A disinfectant spray, available in an aerosol can, in a pump sprayer, and also as bulk liquid.

The recipe for Lysol has varied somewhat over the years; nearly all versions contain some form of alcohol (isopropanol or ethanol). Some forms have contained phenols, others have contained ammonia compounds.

Although Melvins and Boner Records were denied permission to use the name, their 1992 album officially titled "Melvins" will always be known as Lysol. The earliest prints of the album actually have the name on it, but this was corrected (poorly) with black tape and ink. Still, for Melvins fans, Lysol it is.

Lysol is made up of a single track spanning 31 minutes and 23 seconds, though it is separated into six parts: Hung Bunny, Roman Dog Bird, Sacrifice, Second Coming, The Ballad of Dwight Fry, and With Teeth.

Hung Bunny kicks off the album, though it's less of a kick and more of a long, slow shove through miles of mud. This is ten minutes of drone, in the vein of Earth and Boris. At first there is only guitar, though sharp cymbals puncture the sludge occasionally, giving a hazy frame of reference. Buzzo's wails float in and out of the mix, sounding like a chanting monk encloaking a temple with incense. Unlike Earth or SUNN 0))), this drone does not sound threatening or menacing. It soothes and stupefies like alcohol. After eight minutes monotonous drums flood into the space, beating like a frantic human heart. The entwined guitar and feedback riffs begin to compress, crashing down quicker than before. The drums stop.

Roman Dog Bird begins. The guitar is still slow and heavy, but no more than usual for the Melvins. King Buzzo begins to sing in that groggy, belligerent bellow, echoing over the roiling sea of fuzzy guitar growls. Towards the end there is a reference to Alice Cooper's Second Coming, a cover of which appears later in the album. It seeps into Roman Dog Bird from across the album space.

The next song is a cover of the song Sacrifice, on Flipper's album Gone Fishin'. It slows the pace of the album right back down to snail-crawl, where it started. An understated bass line starts it off, and as that grooves on, Buzzo plays with some mic feedback and comes in with the guitar. The song itself is a satirical look on the draft and war, something like the Dead Kennedys would have wrote. The chorus intones a portrayal of the country demanding a sacrifice of your life for the cause of the war, which sadly is not far from accurate. The Melvins have always had a strong punk connection without really being a definitive punk band, so Sacrifice sounds like something they could have written if it hadn't already existed.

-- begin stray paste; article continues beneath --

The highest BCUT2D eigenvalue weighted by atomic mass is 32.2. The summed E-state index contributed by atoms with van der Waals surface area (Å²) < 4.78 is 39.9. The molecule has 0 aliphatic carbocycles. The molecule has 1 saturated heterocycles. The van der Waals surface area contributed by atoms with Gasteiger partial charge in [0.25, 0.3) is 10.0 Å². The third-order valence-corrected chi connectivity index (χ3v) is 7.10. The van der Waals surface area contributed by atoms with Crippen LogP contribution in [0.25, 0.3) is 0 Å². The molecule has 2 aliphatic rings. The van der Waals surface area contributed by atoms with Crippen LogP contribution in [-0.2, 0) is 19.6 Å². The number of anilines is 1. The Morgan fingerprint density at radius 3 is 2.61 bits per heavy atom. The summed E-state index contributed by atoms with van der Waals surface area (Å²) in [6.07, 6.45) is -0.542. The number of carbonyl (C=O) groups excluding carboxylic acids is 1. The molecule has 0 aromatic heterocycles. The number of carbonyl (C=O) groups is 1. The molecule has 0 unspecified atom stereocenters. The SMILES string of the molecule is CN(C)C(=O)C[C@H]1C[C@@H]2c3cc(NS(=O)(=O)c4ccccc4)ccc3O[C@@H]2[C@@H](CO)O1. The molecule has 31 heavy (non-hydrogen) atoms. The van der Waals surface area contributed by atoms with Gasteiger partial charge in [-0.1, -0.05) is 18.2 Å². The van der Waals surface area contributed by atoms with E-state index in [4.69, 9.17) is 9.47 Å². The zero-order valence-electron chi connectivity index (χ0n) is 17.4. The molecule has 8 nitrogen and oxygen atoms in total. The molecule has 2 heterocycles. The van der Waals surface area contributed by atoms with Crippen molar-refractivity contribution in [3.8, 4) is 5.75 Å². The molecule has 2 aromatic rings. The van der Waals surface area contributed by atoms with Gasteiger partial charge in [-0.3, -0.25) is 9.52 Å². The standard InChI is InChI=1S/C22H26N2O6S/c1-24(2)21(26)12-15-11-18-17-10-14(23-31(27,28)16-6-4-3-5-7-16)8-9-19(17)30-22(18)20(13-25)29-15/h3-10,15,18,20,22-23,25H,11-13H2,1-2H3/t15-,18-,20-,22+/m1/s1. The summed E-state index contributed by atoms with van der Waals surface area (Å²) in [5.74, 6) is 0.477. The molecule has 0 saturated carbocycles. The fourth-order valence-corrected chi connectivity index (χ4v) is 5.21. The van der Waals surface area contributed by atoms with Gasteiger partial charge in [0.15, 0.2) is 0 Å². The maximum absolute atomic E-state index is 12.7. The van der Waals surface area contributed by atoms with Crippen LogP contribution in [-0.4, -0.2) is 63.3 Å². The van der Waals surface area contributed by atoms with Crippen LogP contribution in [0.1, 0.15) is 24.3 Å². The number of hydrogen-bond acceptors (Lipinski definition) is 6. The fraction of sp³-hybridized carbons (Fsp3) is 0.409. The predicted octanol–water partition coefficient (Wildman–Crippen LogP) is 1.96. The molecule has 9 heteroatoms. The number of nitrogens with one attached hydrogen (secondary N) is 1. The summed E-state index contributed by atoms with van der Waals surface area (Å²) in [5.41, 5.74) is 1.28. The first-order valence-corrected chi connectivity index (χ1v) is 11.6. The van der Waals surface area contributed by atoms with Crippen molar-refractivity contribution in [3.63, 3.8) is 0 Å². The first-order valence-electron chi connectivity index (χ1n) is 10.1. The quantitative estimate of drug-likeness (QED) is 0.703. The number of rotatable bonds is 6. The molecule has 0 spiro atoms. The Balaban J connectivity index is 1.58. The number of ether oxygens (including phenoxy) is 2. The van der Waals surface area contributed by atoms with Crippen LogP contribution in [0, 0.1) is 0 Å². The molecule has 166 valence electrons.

Covers abound at this point of Lysol; Second Coming and The Ballad of Dwight Fry are both originally Alice Cooper songs, and they come up next. Both songs are cut down to half their respective lengths, and all that remains of the first one is a military snare drum and very Cooperesque guitar riff. The Ballad of Dwight Fry is done very well, and actually not too different from the original. I've always placed Buzz Osbourne's voice at somewhere between James Hetfield and Alice Cooper, so he's fully capable of impersonating either.

With Teeth closes the album. It's only about two minutes long, but it cuts in and ends the streak of covers for some classic Melvins rock. This segment was written by bassist Joe Preston, who had been complaining that he wasn't getting enough say in the band. Buzzo gave him the last two minutes of the album, wrote his name bigger than everyone else's on the album credits, and later, fired him.

Lysol stands out for a number of reasons. For one thing, there was the issue with the name. For another, it's not divided into songs, but parts of one track that sound different and have different names. Pointless of course, but Melvins will be Melvins. The third reason is that half the album is covers, so there aren't enough to make it a cover album but a bit too many to seem normal. In fact, the only Melvins songs on Lysol could barely be considered songs, in the traditional sense. One thing people learn fairly quickly about The Melvins is that they don't do normal very well.

Despite these oddities, the album flows very well. The one-track thing makes sense when you think about that; it doesn't seem like much of a stretch to consider Lysol as one long song. I've already mentioned the ways it achieves this. Firstly, the references to upcoming parts that are heard early on. This makes the separate parts more cohesive. Secondly, and more importantly, the covers that were chosen are songs the Melvins are very capable of performing. They would fit well into other Melvins albums, say Houdini or Ozma. As it stands, they're all together on Lysol, bookended by a whole lot of feedback, drone, and drunken hard rock.

Lysol - Melvins - 1992 - Boner Records

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